Leg position while riding - Page 3 - The Horse Forum
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post #21 of 36 Old 06-26-2016, 11:43 AM
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This picture shows hunters following hounds, back then they rode with a much longer stirrup even so their legs were still under them and they were leaning forward keeping some of the weight out the saddle though not very effectively.
Seeing such old paintings doesn't mean a lot, look at the horses legs in the rocking horse position, they never got that right and probably not the orders either.
It wasn't until the early 1900s that jockeys started riding shorter and much later when it was realised that by adopting the monkey position that race times improved significantly.

As I said earlier, back then horses were dispensable.
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post #22 of 36 Old 06-26-2016, 01:57 PM
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The picture the OP posted is from a current website offering a horseback riding vacation on Marwari Endurance horses in India.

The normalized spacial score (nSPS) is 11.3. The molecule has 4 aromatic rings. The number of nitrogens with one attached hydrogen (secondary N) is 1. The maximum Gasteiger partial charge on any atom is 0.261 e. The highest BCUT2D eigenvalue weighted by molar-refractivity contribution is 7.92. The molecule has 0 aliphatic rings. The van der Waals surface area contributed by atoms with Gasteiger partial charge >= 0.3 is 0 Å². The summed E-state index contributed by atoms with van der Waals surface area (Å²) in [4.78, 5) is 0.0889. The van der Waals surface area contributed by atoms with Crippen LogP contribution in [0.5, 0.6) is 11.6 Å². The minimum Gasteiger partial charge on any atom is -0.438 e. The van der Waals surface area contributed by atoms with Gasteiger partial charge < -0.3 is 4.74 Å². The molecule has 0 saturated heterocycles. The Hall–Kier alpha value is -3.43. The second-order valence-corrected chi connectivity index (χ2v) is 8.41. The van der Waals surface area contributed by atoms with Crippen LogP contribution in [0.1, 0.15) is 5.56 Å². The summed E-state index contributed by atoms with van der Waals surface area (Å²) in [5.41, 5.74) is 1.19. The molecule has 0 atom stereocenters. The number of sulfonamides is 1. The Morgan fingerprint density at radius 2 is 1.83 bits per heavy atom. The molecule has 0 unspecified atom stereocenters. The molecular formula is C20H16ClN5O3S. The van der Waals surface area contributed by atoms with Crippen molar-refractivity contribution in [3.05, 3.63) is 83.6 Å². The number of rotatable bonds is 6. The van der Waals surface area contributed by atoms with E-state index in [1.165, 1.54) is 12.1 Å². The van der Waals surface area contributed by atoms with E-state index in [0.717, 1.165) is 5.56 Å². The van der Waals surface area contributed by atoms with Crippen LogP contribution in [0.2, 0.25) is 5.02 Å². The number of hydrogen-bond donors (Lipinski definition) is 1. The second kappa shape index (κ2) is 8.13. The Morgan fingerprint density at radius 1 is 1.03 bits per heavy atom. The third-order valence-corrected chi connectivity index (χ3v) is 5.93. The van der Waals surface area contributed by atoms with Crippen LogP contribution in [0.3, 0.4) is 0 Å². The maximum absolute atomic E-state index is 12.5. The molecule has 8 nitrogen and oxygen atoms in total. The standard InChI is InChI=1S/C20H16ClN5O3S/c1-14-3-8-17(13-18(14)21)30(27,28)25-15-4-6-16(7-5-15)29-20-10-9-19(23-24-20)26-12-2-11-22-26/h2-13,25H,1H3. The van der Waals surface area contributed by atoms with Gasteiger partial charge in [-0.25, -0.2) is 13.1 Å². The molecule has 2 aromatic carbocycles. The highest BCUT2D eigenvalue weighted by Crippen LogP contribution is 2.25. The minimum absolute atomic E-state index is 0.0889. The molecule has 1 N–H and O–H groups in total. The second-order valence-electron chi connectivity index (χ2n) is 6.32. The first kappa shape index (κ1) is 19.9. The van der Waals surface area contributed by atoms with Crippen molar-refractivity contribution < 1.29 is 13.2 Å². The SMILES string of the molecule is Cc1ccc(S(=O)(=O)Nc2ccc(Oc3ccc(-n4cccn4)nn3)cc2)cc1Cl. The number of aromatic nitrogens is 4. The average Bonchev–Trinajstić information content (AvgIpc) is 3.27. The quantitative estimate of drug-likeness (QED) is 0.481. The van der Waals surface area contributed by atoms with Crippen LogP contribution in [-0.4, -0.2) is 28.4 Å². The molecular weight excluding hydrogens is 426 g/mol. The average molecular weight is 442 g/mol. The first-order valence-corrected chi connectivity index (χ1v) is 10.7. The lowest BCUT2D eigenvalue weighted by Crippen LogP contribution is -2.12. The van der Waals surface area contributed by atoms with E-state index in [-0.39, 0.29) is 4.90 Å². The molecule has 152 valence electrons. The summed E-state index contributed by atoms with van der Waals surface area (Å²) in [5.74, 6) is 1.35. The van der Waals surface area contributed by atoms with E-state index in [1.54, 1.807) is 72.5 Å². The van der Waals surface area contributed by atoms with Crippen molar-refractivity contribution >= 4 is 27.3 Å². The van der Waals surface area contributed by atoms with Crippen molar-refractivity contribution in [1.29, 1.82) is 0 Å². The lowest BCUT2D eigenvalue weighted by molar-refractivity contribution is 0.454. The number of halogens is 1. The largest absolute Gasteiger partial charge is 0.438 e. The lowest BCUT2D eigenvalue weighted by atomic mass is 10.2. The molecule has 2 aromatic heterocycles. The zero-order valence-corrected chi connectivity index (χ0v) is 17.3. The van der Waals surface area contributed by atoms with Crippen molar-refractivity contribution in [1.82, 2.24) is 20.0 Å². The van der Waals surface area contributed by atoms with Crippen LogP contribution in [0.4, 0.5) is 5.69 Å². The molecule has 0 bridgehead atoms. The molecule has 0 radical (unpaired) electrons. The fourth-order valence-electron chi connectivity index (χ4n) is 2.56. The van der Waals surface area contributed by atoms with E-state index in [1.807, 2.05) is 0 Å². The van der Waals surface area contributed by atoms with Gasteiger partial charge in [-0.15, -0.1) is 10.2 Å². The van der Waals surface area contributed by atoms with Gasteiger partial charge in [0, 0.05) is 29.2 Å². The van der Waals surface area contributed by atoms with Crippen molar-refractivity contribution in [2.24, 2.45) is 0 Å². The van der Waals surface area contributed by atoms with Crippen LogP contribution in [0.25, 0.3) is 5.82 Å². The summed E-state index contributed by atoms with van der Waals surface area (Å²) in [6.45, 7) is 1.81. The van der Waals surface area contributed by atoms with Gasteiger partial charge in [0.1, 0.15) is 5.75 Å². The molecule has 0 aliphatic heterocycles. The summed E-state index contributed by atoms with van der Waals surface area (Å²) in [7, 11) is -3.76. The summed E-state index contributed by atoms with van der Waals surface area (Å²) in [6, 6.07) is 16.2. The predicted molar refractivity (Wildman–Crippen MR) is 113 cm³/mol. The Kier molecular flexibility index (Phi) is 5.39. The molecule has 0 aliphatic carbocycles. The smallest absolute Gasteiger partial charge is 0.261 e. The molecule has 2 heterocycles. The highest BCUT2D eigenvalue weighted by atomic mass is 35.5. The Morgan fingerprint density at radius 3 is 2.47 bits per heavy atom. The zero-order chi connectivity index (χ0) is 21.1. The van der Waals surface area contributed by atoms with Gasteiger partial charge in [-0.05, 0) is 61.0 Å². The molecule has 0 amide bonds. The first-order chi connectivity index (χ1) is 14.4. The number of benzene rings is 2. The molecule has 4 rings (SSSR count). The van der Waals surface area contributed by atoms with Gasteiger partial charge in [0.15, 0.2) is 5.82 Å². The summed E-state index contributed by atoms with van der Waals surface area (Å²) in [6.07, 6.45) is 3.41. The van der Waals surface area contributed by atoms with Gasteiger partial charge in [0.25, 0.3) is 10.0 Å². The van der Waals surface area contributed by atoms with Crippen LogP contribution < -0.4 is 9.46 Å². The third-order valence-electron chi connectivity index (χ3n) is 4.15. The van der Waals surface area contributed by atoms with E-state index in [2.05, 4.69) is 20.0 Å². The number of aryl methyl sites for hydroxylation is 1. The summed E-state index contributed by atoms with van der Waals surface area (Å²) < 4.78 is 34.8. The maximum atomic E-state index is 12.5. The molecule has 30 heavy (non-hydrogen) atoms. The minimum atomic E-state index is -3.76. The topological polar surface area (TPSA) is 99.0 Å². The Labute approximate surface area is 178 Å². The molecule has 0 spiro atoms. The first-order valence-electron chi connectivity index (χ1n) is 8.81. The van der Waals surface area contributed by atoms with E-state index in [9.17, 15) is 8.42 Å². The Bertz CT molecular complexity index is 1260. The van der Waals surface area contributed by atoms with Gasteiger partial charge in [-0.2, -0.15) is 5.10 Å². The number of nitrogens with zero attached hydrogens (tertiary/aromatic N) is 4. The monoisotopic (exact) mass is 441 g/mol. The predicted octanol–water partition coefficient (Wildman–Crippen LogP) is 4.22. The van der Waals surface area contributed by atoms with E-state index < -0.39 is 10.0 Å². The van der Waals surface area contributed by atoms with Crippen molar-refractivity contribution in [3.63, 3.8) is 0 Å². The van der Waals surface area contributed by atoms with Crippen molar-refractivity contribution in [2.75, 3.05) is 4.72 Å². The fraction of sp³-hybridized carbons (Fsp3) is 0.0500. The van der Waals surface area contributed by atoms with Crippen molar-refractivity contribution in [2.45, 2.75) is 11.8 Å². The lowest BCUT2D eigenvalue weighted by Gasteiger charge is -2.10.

It is not about riding from the 1800s.

Custom Marwari Ride- A custom trip for riding in India

This is the same picture that the OP posted and the one on the website.


The website says
Quote:
Tack: English trekking
I found a youtube video of a Malwari Horse Ride. The rider's leg position changes, sometimes it is in front of his body (at 1:10 in video) with more angle in his knee than the OP picture and sometimes his leg is more under his body. When it is more in front, I don't think it is as straight as the rider's in the OP picture, but that could be to do with stirrup length, how the rider sits in the saddle, personal preference, and even the exact type of saddle.


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post #23 of 36 Old 06-26-2016, 02:26 PM
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Seeing the premises of the picture - the rider has halted his horse and is talking to the woman - he might just be resting/stretching his legs. Why, I even have a picture of myself somewhere, doing the same during a clinic and naively hoping that nobody would notice.